Map caching is a very effective way to make your map and image services run faster. When you create a map cache, the server draws the entire map at several different scales and stores copies of the map images. The server can then distribute these images whenever someone asks for a map. It's much quicker for the server to return a cached image than to draw the map each time someone requests it. Another benefit of caching is that the amount of detail in the image doesn't noticeably affect how quickly the server can distribute the copy.
What happens during the caching process?
Caching does not happen automatically. To make a cache, you first need to design the map and share it as a service. Then, you'll set some cache properties and begin creating tiles. You can choose to create all the tiles at once or allow some of the tiles to be created on demand, that is, when someone first visits them.
When you cache a map, you draw it at more than one scale so that users can zoom in and out of the map. When choosing properties for your cache, you'll need to determine what scales you want to use for caching. If you're just trying out the caching tools for the first time, you can let the computer pick some scales for you. However, you should usually pick your scales earlier so that you can design your map to look good at those scales. Write down the scales and use them as you do your cartographic design in ArcMap. When it's time to create the cache, you can enter the scales into the cache generation tool.
There are other properties that are important to understand when you create the cache. You can find out more by reading Available map cache properties.
The cache is stored in your server cache directory. When you installed ArcGIS for Server, a server cache directory was created for you in a local folder. If you add more GIS servers to your site, you need to share your server cache directory (using operating system options such as Windows file sharing) so it can be accessed by other machines in your site.
The scales that you pick and the properties you set for the cache are the tiling scheme. Each cache has a tiling scheme file that you can import when you create new caches so that all your caches use the same tile sizes and scales. This can help the performance of your web applications that contain more than one cached service. Optionally, you can choose to use the well-known tiling scheme of ArcGIS Online, Google Maps, and Bing Maps so that you can easily overlay your caches with these online mapping services.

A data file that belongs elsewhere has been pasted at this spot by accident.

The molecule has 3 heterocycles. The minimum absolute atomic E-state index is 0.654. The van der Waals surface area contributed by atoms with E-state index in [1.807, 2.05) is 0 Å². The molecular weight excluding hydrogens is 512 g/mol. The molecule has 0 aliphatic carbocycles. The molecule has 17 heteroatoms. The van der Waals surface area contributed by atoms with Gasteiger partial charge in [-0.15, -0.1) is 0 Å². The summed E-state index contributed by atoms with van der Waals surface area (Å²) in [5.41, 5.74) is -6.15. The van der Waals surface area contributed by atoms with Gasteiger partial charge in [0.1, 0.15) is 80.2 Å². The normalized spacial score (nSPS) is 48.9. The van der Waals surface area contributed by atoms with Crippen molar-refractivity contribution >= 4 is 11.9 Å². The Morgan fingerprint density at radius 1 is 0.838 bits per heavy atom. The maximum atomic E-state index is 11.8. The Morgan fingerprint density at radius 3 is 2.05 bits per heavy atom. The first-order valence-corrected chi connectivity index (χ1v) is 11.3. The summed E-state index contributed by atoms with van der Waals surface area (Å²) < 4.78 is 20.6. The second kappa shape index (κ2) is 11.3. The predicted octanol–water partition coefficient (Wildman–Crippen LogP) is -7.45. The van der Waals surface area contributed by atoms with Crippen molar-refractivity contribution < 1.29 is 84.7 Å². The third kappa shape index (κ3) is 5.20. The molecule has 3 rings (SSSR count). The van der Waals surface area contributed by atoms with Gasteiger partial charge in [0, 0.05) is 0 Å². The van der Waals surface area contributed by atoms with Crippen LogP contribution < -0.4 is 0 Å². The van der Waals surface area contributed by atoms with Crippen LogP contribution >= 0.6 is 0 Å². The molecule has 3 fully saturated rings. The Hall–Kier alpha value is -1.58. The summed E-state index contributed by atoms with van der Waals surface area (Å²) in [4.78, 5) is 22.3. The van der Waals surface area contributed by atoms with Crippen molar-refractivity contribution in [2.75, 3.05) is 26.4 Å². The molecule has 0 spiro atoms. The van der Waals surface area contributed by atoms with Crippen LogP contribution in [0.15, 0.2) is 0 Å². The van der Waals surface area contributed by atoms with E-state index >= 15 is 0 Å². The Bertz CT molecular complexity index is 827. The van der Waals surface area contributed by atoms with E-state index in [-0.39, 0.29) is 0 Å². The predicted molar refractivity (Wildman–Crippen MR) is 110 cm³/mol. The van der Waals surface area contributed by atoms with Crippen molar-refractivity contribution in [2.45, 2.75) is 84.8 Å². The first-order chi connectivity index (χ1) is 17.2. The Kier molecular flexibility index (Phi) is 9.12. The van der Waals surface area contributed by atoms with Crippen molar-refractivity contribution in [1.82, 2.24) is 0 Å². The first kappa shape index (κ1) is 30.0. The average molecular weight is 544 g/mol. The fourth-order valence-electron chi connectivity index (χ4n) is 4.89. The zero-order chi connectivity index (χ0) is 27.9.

Can I cache all my maps?
A map cache represents a snapshot of your map at one point in time. Because of this, caches work best with maps that do not change frequently. These include street maps, imagery, and terrain maps.
If your data tends to change, you might still be able to use the caching tools to periodically update the cache. You can even schedule these updates to occur automatically. To understand whether your frequently changing map can still be cached, it helps to ask these questions:
How up-to-date does my map need to be?
If the data you see on the map needs to be live, with no time delay acceptable, caching is not appropriate. However, if a short delay is acceptable and the cache updates can be performed within that time window, you can still use caching.
How big is the cache and how widespread are the changes to my data?
These two questions go together. A large cache takes more time to create. It may be practical to update your large cache only if you can isolate the changed areas and update those alone. If the cache is small, you might be able to quickly rebuild the entire cache.
If the update cannot keep up with the changes in an acceptable amount of time, the map is not appropriate for caching.
After considering the questions above, use caching whenever it's appropriate. The performance benefit that you gain is probably worth the investment it takes to create and update the cache.
To learn more about updating your cache, see Map cache updates.
Can I still get to the underlying data?
Although map caches represent pictures of the data, you can still allow others to perform identify, search, and query operations on your map service. These tools can get the geographic locations of features from the server and return the results. The application draws the results in its native graphics layer format on top of the cached image.
How do I get started with caching?
To get started with caching, you must first publish a map or image service. As part of the publishing process, you will set properties in the Service Editor dialog box. This is where you can define the scales and extent of your cache. Follow the steps in How to publish a service to learn how to reach the Service Editor.
You can choose to create the tiles immediately when you publish the service (appropriate for small caches) or build the cache on your own after publishing (appropriate for large caches where you want to geographically limit the amount of cache built at large scales). If you build the cache on your own, you will use the Manage Map Server Cache Tiles geoprocessing tool, available in the Server Tools toolbox.